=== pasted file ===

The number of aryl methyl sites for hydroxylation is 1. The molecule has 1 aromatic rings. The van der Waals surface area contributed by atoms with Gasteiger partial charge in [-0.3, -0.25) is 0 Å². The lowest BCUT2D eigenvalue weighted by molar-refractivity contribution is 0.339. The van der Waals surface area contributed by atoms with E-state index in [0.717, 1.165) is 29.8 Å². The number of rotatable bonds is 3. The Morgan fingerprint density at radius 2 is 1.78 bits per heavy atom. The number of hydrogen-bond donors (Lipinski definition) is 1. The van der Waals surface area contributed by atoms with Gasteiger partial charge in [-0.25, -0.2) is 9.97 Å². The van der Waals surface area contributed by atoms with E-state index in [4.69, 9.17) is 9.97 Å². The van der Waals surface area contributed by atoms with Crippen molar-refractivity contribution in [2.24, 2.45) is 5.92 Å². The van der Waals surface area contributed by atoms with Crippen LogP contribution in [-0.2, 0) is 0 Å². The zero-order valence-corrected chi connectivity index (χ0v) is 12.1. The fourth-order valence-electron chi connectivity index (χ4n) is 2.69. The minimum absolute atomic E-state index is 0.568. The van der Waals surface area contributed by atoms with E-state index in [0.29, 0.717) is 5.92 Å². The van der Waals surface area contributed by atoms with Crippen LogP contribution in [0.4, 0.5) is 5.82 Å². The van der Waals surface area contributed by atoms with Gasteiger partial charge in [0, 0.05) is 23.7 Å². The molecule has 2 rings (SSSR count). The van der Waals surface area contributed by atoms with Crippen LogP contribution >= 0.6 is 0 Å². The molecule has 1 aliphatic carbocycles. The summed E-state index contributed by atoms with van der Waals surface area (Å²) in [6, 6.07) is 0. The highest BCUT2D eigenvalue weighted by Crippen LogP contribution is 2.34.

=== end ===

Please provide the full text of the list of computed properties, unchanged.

The number of aryl methyl sites for hydroxylation is 1. The molecule has 1 aromatic rings. The van der Waals surface area contributed by atoms with Gasteiger partial charge in [-0.3, -0.25) is 0 Å². The lowest BCUT2D eigenvalue weighted by molar-refractivity contribution is 0.339. The van der Waals surface area contributed by atoms with E-state index in [0.717, 1.165) is 29.8 Å². The number of rotatable bonds is 3. The Morgan fingerprint density at radius 2 is 1.78 bits per heavy atom. The number of hydrogen-bond donors (Lipinski definition) is 1. The van der Waals surface area contributed by atoms with Gasteiger partial charge in [-0.25, -0.2) is 9.97 Å². The van der Waals surface area contributed by atoms with E-state index in [4.69, 9.17) is 9.97 Å². The van der Waals surface area contributed by atoms with Crippen molar-refractivity contribution in [2.24, 2.45) is 5.92 Å². The van der Waals surface area contributed by atoms with Crippen LogP contribution in [-0.2, 0) is 0 Å². The zero-order valence-corrected chi connectivity index (χ0v) is 12.1. The fourth-order valence-electron chi connectivity index (χ4n) is 2.69. The minimum absolute atomic E-state index is 0.568. The van der Waals surface area contributed by atoms with E-state index in [0.29, 0.717) is 5.92 Å². The van der Waals surface area contributed by atoms with Crippen LogP contribution in [0.4, 0.5) is 5.82 Å². The van der Waals surface area contributed by atoms with Gasteiger partial charge in [0, 0.05) is 23.7 Å². The molecule has 2 rings (SSSR count). The van der Waals surface area contributed by atoms with Crippen LogP contribution >= 0.6 is 0 Å². The molecule has 1 aliphatic carbocycles. The summed E-state index contributed by atoms with van der Waals surface area (Å²) in [6, 6.07) is 0. The highest BCUT2D eigenvalue weighted by Crippen LogP contribution is 2.34.